Produced by Chuck Vincent’s Platinum Pictures (which makes sense given how frequently Revene worked for Vincent behind the camera), Wanda Whips Wall Street manages to be both entertaining and arousing. Featured alongside the aforementioned cast members are such luminaries as Sharon Mitchell and Ashley Moore but for the most part, this is Hart’s show and she really makes the most of it. Like Annette Haven, Hart always had a feel of classiness about her, a natural beauty with an elegance that was quite appealing both in and out of the bedroom. On top of that, she’s quite a good actress as well and the script, written by Rick Marx (another frequent Chuck Vincent collaborator), gives her plenty of opportunity to do just that. She handles the occasional dramatic moment in the story well but excels not just in the sexier side of the part but also the comedic aspects that are important to making this film work. As a showcase for Hart, the film scores top marks – and it’s also interesting to see her sporting blonde hair here as well!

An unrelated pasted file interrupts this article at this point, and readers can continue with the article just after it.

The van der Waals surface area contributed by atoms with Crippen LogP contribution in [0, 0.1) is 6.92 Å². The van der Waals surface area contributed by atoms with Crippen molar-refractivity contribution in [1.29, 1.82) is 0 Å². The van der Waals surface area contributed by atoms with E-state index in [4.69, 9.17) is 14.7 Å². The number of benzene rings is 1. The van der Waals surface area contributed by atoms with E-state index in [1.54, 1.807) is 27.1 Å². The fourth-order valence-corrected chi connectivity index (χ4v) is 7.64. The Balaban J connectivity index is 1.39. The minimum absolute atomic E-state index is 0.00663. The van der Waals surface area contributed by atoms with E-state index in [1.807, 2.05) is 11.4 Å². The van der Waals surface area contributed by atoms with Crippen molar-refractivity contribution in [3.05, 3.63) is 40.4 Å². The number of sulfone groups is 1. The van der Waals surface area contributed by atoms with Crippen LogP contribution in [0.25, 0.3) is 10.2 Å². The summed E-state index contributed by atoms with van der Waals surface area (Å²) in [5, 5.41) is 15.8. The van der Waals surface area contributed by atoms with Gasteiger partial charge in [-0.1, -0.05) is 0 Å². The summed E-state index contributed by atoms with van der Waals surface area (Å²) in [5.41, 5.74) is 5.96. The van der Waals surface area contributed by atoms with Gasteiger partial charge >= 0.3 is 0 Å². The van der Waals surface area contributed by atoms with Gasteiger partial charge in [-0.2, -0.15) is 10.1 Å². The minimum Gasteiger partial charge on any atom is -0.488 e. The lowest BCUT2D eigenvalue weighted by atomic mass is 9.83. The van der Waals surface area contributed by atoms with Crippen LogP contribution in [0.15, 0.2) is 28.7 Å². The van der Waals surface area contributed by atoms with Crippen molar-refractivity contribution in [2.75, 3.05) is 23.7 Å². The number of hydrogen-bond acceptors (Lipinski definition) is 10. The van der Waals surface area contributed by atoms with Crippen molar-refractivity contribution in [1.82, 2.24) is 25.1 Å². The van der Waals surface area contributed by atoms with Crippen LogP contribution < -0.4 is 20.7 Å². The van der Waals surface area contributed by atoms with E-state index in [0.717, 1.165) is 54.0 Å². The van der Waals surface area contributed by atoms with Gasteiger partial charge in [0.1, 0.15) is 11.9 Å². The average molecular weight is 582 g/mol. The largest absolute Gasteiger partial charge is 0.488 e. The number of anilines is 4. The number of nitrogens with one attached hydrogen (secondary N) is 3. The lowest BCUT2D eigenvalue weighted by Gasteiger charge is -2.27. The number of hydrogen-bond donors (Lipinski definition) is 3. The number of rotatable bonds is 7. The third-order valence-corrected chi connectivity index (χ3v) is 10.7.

The rest of the principal cast members are also a lot of fun here. Samantha Fox and the super cute Tish Ambrose are both a lot of fun to watch as Wanda’s two partners in crime and each lady is, if not Hart’s equal, at least comes close to matching her capacity in terms of generating heat on screen. Hart is definitely the better actor of the three, however. The guys also do fine work here with Gillis and Jeremy both bringing their own inimitable screen presence to the picture and adding a bit of humor to the film by doing so.